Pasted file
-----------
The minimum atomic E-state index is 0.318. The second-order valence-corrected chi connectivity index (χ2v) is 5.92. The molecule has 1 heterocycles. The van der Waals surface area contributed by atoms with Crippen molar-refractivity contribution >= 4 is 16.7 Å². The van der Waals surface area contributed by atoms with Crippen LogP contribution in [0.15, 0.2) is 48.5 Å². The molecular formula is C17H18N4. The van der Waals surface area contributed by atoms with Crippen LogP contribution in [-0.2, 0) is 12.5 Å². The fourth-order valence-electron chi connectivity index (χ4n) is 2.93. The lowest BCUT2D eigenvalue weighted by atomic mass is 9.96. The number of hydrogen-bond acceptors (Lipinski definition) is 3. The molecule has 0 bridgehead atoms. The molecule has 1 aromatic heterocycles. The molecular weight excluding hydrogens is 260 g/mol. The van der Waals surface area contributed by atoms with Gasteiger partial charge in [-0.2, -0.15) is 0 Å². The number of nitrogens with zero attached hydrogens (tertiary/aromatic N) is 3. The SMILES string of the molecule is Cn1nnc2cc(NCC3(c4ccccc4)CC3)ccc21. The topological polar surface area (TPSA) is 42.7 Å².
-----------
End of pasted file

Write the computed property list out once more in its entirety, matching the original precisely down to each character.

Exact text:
The minimum atomic E-state index is 0.318. The second-order valence-corrected chi connectivity index (χ2v) is 5.92. The molecule has 1 heterocycles. The van der Waals surface area contributed by atoms with Crippen molar-refractivity contribution >= 4 is 16.7 Å². The van der Waals surface area contributed by atoms with Crippen LogP contribution in [0.15, 0.2) is 48.5 Å². The molecular formula is C17H18N4. The van der Waals surface area contributed by atoms with Crippen LogP contribution in [-0.2, 0) is 12.5 Å². The fourth-order valence-electron chi connectivity index (χ4n) is 2.93. The lowest BCUT2D eigenvalue weighted by atomic mass is 9.96. The number of hydrogen-bond acceptors (Lipinski definition) is 3. The molecule has 0 bridgehead atoms. The molecule has 1 aromatic heterocycles. The molecular weight excluding hydrogens is 260 g/mol. The van der Waals surface area contributed by atoms with Gasteiger partial charge in [-0.2, -0.15) is 0 Å². The number of nitrogens with zero attached hydrogens (tertiary/aromatic N) is 3. The SMILES string of the molecule is Cn1nnc2cc(NCC3(c4ccccc4)CC3)ccc21. The topological polar surface area (TPSA) is 42.7 Å².